The Audition, an essay by Alisa Guttadauro at
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The Audition

The Audition

written by: Alisa Guttadauro


Today, I did a thing. I didn’t do it well, but I still did it. I auditioned for a dance troupe for people fifty and older. Having always suffered from anxiety and depression, this was an enormous feat for me. Especially since, I’ve recently discovered I have a learning disability, which explains why I’ve always had so much difficulty with Math. Math, languages, and choreography, pretty much use the same side of the brain, which also explains why I’ve had a tough time with my Italian classes in school. On a brighter note, I’ve always done well with writing, and art, both of which, I love.

So why did I go through with this audition, in which I probably humiliated myself? A longing. A longing to do something I’ve always wanted to do as a kid. When I was a child, I ached to go to dancing school. My mother wouldn’t let me. I had always wanted to be an entertainer, a singer, an actress, dancer, etc. But she wanted no part of it, and scoffed at my ideas. She was very strict, and I wasn’t allowed to do much outside of the home, so my dreams were squashed, even though I would use my hairbrush as a microphone and belt out tunes in my room at my leisure. In the back of my mind, the longing was always there, and remained there as I became older. When I went to college, I tried out for the chorus and landed a spot as a soprano. How I loved it! I also secured a spot as a soprano in my church choir and enjoyed singing there, immensely.

Years later, as life happened, the chances to pursue those childhood dreams became slim, but they lingered in the back of my mind. I’d been in my church’s adaption of the play, “Footloose,” where I got to play Ethel MCCormack, Ren’s mother, and performed a solo singing part. I’d been in an episode of, “Law and Order, Criminal Intent,” as an extra, and played the part of Sally in my college’s version of ,”You’re A Good Man Charlie Brown.” Yet, I still felt like something was missing, or I was missing out on something. Or maybe I’d just been looking for approval all my life, because I’d felt like a failure far too long. Whatever the reasons, now after all these years, as an empty nester, that niggling thought in the back of my mind came out again when I saw the ad for auditions. I started debating with myself if I should do it or not, and the old anxieties came back again, “Are you nuts? You’ll crack under pressure! You were never good at dance auditions, just forget it!”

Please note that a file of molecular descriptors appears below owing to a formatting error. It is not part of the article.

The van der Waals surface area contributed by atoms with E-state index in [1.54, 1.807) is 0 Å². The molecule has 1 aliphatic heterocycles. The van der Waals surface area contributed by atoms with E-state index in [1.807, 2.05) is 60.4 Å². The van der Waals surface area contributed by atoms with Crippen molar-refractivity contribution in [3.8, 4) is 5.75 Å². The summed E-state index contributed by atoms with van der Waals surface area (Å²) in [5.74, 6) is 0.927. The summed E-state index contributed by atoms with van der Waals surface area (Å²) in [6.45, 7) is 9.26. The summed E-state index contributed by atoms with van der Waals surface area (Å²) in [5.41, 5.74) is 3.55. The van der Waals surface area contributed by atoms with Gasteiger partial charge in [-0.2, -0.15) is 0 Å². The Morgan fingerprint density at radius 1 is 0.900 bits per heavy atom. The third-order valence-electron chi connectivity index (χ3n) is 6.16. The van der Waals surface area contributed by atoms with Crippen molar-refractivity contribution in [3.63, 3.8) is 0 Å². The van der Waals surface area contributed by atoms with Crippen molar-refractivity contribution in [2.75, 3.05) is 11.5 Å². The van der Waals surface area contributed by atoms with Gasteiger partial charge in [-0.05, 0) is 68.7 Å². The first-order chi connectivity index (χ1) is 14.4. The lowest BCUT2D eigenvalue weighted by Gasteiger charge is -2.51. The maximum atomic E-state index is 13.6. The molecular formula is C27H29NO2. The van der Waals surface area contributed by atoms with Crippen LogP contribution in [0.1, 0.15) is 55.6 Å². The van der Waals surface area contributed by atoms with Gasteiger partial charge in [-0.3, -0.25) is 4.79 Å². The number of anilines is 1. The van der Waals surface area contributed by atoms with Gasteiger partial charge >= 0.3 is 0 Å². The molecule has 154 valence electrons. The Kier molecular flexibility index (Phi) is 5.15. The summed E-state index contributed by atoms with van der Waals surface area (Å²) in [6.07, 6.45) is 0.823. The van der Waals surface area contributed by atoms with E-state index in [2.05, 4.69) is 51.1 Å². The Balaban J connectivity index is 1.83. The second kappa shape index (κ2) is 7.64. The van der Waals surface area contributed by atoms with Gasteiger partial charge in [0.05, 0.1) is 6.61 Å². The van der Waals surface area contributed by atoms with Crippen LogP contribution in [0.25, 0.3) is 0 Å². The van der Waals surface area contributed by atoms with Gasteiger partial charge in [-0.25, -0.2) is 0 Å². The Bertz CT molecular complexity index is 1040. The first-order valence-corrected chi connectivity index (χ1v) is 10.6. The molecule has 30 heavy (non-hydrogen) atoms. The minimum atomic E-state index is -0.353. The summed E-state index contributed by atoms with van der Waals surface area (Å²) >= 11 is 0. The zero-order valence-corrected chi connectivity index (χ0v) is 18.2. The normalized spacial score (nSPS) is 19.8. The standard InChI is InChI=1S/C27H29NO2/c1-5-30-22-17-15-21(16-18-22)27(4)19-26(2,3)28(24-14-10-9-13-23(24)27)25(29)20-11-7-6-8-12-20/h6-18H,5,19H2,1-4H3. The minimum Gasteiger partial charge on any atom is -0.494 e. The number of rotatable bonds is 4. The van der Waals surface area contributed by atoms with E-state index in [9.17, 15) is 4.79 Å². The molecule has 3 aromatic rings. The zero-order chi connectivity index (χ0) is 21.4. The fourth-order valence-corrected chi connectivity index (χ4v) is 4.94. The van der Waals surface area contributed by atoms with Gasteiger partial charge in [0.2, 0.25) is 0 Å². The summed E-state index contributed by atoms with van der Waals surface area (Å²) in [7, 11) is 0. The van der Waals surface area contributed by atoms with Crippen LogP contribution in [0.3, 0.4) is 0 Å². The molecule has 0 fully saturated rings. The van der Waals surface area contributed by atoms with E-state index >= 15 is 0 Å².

But after the craziness of 2020, I told myself, “No, you are doing this, if you fail, so what. At least you’ll have tried!” So I filled out the online paperwork, was emailed the Zoom instructions and date for the audition, and told myself not to obsess about it. In the blink of an eye, audition day was upon me, and I looked forward to it with anticipation. Then the audition came, and the inevitable happened, my anxiety took over and I flubbed it. I froze, not even halfway through. The choreographer told me not to worry, to just freestyle, but I knew I already screwed it up. I smiled though and apologized, and they were nice about it, but I seriously doubt I’ve made the team. Having said that, I’m proud that I had the courage to try. Yes, I broke down and cried afterward, but my husband said to me, “I am so proud of you, you just accomplished more than you know, by doing what you’ve just done.” And then it clicked, “So what if I don’t make the team, at least I tried! I could always try out again next year, and yes, it did take a lot for me to even be able to try out because I thought several times of backing out. So, now I wait until next week to see if I made it. Maybe taking a shot won’t turn out the way I want it to, and I do feel embarrassed for flubbing the audition, but if I’d never tried, then I’d be kicking myself for not taking a chance, a chance which I think in itself is an accomplishment all its own, and I’m okay with that.

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